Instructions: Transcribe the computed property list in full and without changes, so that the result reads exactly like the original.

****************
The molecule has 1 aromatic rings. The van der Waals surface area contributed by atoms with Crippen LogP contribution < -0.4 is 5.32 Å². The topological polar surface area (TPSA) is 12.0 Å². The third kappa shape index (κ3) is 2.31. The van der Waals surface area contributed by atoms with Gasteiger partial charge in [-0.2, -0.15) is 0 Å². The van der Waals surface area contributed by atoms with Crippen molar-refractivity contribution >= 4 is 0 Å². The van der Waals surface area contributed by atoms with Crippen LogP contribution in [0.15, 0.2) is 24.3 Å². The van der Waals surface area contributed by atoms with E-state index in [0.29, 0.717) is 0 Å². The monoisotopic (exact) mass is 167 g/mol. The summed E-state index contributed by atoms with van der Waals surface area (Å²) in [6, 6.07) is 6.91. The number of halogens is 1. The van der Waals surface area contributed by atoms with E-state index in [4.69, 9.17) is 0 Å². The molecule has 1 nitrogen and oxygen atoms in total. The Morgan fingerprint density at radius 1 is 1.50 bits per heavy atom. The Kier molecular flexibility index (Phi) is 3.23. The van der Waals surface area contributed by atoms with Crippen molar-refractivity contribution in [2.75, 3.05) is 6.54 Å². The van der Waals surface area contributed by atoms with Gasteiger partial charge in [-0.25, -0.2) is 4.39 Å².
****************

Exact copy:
The molecule has 1 aromatic rings. The van der Waals surface area contributed by atoms with Crippen LogP contribution < -0.4 is 5.32 Å². The topological polar surface area (TPSA) is 12.0 Å². The third kappa shape index (κ3) is 2.31. The van der Waals surface area contributed by atoms with Gasteiger partial charge in [-0.2, -0.15) is 0 Å². The van der Waals surface area contributed by atoms with Crippen molar-refractivity contribution >= 4 is 0 Å². The van der Waals surface area contributed by atoms with Crippen LogP contribution in [0.15, 0.2) is 24.3 Å². The van der Waals surface area contributed by atoms with E-state index in [0.29, 0.717) is 0 Å². The monoisotopic (exact) mass is 167 g/mol. The summed E-state index contributed by atoms with van der Waals surface area (Å²) in [6, 6.07) is 6.91. The number of halogens is 1. The van der Waals surface area contributed by atoms with E-state index in [4.69, 9.17) is 0 Å². The molecule has 1 nitrogen and oxygen atoms in total. The Morgan fingerprint density at radius 1 is 1.50 bits per heavy atom. The Kier molecular flexibility index (Phi) is 3.23. The van der Waals surface area contributed by atoms with Crippen molar-refractivity contribution in [2.75, 3.05) is 6.54 Å². The van der Waals surface area contributed by atoms with Gasteiger partial charge in [-0.25, -0.2) is 4.39 Å².